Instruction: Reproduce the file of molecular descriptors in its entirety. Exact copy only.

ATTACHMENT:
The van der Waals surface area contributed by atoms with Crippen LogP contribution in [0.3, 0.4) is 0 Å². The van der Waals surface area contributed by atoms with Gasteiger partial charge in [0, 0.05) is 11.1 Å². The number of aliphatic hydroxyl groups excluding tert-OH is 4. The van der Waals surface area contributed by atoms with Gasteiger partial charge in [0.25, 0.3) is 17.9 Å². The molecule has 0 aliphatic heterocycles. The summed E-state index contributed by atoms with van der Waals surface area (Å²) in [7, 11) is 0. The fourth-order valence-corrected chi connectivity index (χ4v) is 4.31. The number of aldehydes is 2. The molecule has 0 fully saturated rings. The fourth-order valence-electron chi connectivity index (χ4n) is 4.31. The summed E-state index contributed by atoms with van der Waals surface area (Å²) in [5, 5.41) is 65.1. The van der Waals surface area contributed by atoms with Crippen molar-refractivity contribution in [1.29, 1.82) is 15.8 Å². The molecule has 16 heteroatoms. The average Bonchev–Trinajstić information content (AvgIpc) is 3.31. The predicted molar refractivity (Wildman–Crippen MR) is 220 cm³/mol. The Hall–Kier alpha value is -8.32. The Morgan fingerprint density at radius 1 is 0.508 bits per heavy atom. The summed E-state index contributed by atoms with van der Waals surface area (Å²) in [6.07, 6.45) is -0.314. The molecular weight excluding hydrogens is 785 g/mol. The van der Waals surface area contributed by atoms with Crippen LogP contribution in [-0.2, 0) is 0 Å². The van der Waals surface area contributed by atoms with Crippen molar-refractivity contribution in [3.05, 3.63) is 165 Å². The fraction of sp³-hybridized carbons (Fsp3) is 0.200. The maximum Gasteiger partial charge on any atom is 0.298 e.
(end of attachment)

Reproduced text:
The van der Waals surface area contributed by atoms with Crippen LogP contribution in [0.3, 0.4) is 0 Å². The van der Waals surface area contributed by atoms with Gasteiger partial charge in [0, 0.05) is 11.1 Å². The number of aliphatic hydroxyl groups excluding tert-OH is 4. The van der Waals surface area contributed by atoms with Gasteiger partial charge in [0.25, 0.3) is 17.9 Å². The molecule has 0 aliphatic heterocycles. The summed E-state index contributed by atoms with van der Waals surface area (Å²) in [7, 11) is 0. The fourth-order valence-corrected chi connectivity index (χ4v) is 4.31. The number of aldehydes is 2. The molecule has 0 fully saturated rings. The fourth-order valence-electron chi connectivity index (χ4n) is 4.31. The summed E-state index contributed by atoms with van der Waals surface area (Å²) in [5, 5.41) is 65.1. The van der Waals surface area contributed by atoms with Crippen molar-refractivity contribution in [1.29, 1.82) is 15.8 Å². The molecule has 16 heteroatoms. The average Bonchev–Trinajstić information content (AvgIpc) is 3.31. The predicted molar refractivity (Wildman–Crippen MR) is 220 cm³/mol. The Hall–Kier alpha value is -8.32. The Morgan fingerprint density at radius 1 is 0.508 bits per heavy atom. The summed E-state index contributed by atoms with van der Waals surface area (Å²) in [6.07, 6.45) is -0.314. The molecular weight excluding hydrogens is 785 g/mol. The van der Waals surface area contributed by atoms with Crippen LogP contribution in [-0.2, 0) is 0 Å². The van der Waals surface area contributed by atoms with Crippen molar-refractivity contribution in [3.05, 3.63) is 165 Å². The fraction of sp³-hybridized carbons (Fsp3) is 0.200. The maximum Gasteiger partial charge on any atom is 0.298 e.